"No policy" on letters to punt SA companies
Johannesburg: The Department of Trade and Industry has neither the mandate nor any policy to cover the issuance of letters of support to South African companies doing business abroad, a forensic investigation has found. Trade and Industry Minister Rob Davies ordered the probe earlier this year when it was revealed that issuing such letters to an aviation company last year to do business in Iran placed SA at risk of violating United Nations (UN) Security Council sanctions.
In 2008 and 2011 letters of support were given to 360 Aviation to export US-manufactured Bell helicopters and spare parts to Iran, potentially making the South African government complicit in sanctions busting. In 2010 the Security Council adopted a resolution imposing an arms embargo on Iran, which included "dual use" material which could have military as well as civilian applications.
Early news reports tied Deputy President Kgalema Motlanthe and his partner Gugu Mtshali to a kickback of millions to facilitate a deal with Iran. Mr Motlanthe himself referred the matter to Public Protector Thuli Madonsela but she has yet to report on it.
The Grant Thornton forensic report says "the issuing of letters of support to private individuals or organisations is not a core (department) function or service and therefore there is no policy or standard operating procedure for the issuing of such letters. The (department) would normally refrain from issuing such letters and follow a policy of neutrality as far as practically possible.
"In terms of the UN resolution there is a ban on all countries providing military vehicles, aircraft or warships and missiles or missile systems and related materiel to Iran. SA can thus be banned if found to be violating its UN obligation."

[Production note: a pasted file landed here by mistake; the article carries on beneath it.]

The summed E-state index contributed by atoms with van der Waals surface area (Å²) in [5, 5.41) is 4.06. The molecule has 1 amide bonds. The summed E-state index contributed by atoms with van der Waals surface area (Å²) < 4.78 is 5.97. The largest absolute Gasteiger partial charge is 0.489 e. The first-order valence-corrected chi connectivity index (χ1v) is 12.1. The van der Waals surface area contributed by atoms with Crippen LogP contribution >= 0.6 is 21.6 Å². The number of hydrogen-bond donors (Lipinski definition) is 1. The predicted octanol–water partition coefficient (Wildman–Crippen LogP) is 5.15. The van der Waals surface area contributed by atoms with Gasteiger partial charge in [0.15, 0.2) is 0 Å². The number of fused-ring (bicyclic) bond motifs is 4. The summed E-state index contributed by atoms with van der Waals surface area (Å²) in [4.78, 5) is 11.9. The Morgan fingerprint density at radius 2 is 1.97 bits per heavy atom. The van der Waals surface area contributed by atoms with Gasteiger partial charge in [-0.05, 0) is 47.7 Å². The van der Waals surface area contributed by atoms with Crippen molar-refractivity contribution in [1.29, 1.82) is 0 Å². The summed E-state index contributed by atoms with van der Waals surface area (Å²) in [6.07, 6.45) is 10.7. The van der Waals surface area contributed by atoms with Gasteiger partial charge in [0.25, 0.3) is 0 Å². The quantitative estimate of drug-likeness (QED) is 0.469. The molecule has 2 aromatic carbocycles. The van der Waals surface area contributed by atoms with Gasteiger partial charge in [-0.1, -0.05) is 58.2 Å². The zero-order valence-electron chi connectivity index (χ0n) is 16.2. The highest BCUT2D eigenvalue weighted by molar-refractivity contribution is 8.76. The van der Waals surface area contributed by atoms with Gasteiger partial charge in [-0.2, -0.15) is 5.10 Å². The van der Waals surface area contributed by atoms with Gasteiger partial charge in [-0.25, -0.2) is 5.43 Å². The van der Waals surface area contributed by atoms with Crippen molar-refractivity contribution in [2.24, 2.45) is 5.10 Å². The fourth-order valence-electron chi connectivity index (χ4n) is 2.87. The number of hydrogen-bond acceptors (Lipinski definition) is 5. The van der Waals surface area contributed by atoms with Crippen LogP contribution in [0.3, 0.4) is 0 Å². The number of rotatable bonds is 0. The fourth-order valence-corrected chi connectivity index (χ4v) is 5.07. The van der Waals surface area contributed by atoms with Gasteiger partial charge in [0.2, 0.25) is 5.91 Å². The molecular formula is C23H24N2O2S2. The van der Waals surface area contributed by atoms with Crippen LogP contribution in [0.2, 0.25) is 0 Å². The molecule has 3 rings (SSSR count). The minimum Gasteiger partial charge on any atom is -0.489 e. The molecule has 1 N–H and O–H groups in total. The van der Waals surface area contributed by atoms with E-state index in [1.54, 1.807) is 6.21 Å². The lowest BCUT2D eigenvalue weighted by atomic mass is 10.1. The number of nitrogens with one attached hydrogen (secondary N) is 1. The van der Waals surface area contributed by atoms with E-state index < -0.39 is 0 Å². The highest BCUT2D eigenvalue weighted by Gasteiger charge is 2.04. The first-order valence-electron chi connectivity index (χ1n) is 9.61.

Democratic Alliance (DA) MP David Maynier, who gained access to the report through a Promotion of Access to Information Act application, said yesterday Mr Davies "should be complimented for ordering a forensic investigation into the provision of so-called letters of support by the (department) to 360 Aviation".
Mr Maynier said the final forensic report found (then acting deputy director-general) Riaan le Roux who provided a letter of support to 360 Aviation on April 12 2011, was "grossly negligent".
"The report recommends that: Riaan le Roux be subject to a disciplinary inquiry and be held accountable for bringing the (department) into disrepute; the public protector and the National Conventional Arms Control Committee should be informed about the outcome of the investigation; and a proper policy and standard operating procedure should be implemented in respect of letters of support."
The DA would write to Mr Davies to ask him to extend the scope of the forensic investigation to include an investigation into all letters of support provided to private companies between 2009 and 2012; and to devise a departmental policy, not just on the provision of letters of support, but on how the department monitors trade with countries under sanctions regimes.
Spokesman for the department, Sidwell Medupe said: "We are implementing the recommendations of the Grant Thornton report regarding Mr Riaan le Roux, and we will also have a new system where all letters of support must be signed off by the director-general and minister."
- Related: DTI needs major policy overhaul to prevent sanctions busting by local companies (Democratic Alliance statement)